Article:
Home » Power Profiles » Tanana Adventure Sports – Delta Junction, AK – March 9, 2009

Tanana Adventure Sports – Delta Junction, AK – March 9, 2009

Tanana Adventure Sports
Mile 275 Richardson Highway HCR 60
Delta Junction, Alaska 99737
Josh Lawhorne
In a town of 3,000 people with the next closest town about 100 miles away, many wouldn’t think a powersports dealership could survive, much less grow nearly every year since it opened in 1998. Owner Josh Lawhorne says he wasn’t concerned about the small population because he understands Alaska. “I’ve been living here a long time. One hundred miles is not a big deal,” he noted. “We’re actually located where most people want to go riding. We’re more of a destination-type place. We’re the closest dealer to where the Arctic Man takes place (Summit Lake, Alaska), so we get a lot of business on the weekends, people swinging in to pick up oil and belts and anything else they forgot.” Lawhorne says Summit Lake has the largest snowmobile mountains in Alaska. Also drawing in a lot of customers, Lawhorne adds, is the gas station the dealership has attached to it as well as the three military bases nearby. “We get a lot of military people coming and going,” he said. “It definitely is a big part of keeping us going, new sales come in every 2-3 years.” Tanana Adventure Sports sells Ski-Doo, Honda ATVs and motorcycles as well as Honda marine and power equipment. Its currently adding Honda’s UTV line, which it’ll have in the spring. Despite Alaska’s long winters, Lawhorne says the summers are much bigger in terms of sales compared to snowmobiles.
“Whether the manufacturers are able to weather this economic crisis,” Lawhorne said of his greatest concern. “We’re with some strong manufacturers with Honda and BRP though.” Fortunately for Tanana Adventure Sports, Lawhorne adds the dealership isn’t as affected by the economy as dealerships in the lower 48 states. “We’re not seeing that economic crisis here in Alaska at this point,” he said. “We have a lot of stable resources in Alaska. We had our best year last year. We increased about 10 percent over ’07.”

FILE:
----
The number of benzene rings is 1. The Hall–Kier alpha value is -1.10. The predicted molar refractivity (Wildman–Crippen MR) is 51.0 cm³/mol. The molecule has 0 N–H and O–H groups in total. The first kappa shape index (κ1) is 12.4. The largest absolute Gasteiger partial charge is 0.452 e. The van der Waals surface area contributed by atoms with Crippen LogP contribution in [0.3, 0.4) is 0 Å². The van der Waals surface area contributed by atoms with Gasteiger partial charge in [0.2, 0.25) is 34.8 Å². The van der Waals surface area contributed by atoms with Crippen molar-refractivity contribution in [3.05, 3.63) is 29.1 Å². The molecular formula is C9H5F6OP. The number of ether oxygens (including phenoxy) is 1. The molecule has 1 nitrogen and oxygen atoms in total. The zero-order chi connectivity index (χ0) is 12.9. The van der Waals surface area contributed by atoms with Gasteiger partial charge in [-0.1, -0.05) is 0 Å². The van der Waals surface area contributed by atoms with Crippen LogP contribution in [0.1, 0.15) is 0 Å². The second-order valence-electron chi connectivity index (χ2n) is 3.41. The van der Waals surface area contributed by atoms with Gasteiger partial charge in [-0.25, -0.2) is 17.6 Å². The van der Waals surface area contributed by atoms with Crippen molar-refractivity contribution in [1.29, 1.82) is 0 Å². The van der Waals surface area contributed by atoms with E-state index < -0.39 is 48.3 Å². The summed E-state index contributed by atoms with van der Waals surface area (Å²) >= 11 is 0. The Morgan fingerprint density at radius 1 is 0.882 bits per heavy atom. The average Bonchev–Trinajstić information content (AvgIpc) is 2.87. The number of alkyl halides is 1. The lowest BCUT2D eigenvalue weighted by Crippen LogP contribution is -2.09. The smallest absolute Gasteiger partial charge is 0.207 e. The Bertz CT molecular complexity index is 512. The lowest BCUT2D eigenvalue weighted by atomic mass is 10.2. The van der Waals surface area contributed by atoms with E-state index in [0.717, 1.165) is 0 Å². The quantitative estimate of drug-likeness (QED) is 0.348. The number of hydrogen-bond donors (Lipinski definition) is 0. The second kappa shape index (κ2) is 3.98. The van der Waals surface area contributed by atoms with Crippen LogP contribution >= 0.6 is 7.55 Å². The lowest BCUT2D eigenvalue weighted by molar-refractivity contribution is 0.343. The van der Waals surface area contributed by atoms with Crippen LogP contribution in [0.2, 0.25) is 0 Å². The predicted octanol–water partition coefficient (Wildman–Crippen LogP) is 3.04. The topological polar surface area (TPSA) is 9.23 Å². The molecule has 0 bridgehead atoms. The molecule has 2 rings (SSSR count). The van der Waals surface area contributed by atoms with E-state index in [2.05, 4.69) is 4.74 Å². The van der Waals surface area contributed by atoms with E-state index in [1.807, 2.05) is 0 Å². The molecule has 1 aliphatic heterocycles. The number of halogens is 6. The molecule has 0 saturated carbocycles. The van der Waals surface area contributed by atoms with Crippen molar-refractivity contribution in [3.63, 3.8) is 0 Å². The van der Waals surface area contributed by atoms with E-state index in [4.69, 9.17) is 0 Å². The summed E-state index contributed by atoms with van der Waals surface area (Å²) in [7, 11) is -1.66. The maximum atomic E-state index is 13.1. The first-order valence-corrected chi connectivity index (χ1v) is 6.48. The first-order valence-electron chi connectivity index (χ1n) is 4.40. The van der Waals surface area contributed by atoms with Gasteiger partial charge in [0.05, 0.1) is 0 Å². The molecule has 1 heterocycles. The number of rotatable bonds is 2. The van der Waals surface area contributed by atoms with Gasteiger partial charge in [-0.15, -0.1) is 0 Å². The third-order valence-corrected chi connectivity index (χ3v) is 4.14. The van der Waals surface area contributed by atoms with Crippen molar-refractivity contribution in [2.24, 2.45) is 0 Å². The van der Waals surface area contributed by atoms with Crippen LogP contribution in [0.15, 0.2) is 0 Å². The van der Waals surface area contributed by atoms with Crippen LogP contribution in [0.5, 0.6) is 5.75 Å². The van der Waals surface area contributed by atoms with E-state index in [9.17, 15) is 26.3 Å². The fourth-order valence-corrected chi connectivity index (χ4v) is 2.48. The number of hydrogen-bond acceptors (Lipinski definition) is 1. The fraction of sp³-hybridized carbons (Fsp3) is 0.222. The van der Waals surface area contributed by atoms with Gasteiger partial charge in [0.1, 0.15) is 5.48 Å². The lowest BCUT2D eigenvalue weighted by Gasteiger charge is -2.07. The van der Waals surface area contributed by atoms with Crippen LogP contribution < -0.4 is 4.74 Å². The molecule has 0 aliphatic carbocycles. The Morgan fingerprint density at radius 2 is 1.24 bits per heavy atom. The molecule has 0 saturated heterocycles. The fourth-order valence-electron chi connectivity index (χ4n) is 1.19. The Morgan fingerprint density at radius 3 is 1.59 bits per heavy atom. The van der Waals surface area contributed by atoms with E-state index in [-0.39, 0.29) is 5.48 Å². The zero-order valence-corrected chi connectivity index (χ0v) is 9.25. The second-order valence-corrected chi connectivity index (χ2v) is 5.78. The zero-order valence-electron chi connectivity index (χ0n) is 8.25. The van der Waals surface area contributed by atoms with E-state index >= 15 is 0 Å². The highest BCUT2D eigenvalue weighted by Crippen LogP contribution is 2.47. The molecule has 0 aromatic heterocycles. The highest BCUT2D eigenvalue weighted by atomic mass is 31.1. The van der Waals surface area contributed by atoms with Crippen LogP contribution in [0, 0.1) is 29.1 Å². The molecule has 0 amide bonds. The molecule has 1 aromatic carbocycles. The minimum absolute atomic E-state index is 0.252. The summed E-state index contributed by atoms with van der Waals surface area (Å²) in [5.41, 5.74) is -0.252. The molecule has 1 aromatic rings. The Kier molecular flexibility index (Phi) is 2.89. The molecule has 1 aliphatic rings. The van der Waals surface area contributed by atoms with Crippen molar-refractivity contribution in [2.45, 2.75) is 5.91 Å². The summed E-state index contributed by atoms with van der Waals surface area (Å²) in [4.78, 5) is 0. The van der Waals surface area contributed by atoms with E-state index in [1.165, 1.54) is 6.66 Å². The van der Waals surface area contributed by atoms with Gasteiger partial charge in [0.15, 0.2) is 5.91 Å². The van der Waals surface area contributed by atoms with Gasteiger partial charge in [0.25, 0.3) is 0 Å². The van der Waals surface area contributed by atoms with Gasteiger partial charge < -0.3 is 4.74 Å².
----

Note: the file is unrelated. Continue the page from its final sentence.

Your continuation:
The Skandic snowmobiles, Ski-Doo’s utility line, are typically about half of the dealership’s total snowmobile sales with the other half being mountain sleds, says Lawhorne. This year, however, about 70 percent of the dealership’s sled sales have been utility snowmobiles.
With financial institutions clamping down on loans, Lawhorne says they’re seeing more cash sales. “It’s getting harder and harder to get financing,” he said. “Up here in Alaska, we’re a little different from the rest of the U.S. as far as cash because we sell a lot to villages that are out several hundred miles that don’t have dealers. A lot of those people pay cash rather than going into debt with financing, but the percent of people paying cash has gone up. We still do some financing, but it’s definitely dropped off since about November of last year.”
Tanana Adventure Sports’ parts department makes up about 20 percent of its total business. Lawhorne says they do a fare amount because of all the villages they ship to. The service department also does well, making up about 10 percent of the dealership’s total business. Much of the credit can be attributed to the service manager, who has been with the dealership since nearly the beginning. “When he started with us, he probably had a 20-25-year history of mechanics and small engine repair experience,” Lawhorne said, “so he’s really been the backbone of the service department.” The dealership also has a service writer and two techs.
The dealership works with an advertising agency to find its best marketing avenues. During the years, Lawhorne says they’ve found radio is the most useful, being that the dealership is rather remote. About 80 percent of Tanana Adventure Sports’ advertising is done over the radio.
“Treat your customers honestly and up front,” Lawhorne said. “You have to be willing to stay in it and hold the honest line long enough to show your customers you’re in it for the long hall. We noticed over time, we lost some customers because they thought they weren’t getting the best deal. But since we’ve been in business 11 years, we’ve seen them come back because they realize what we were telling them was up front and honest. Stay in the business and keep it honest. It’ll pay off.”
— Karin Gelschus

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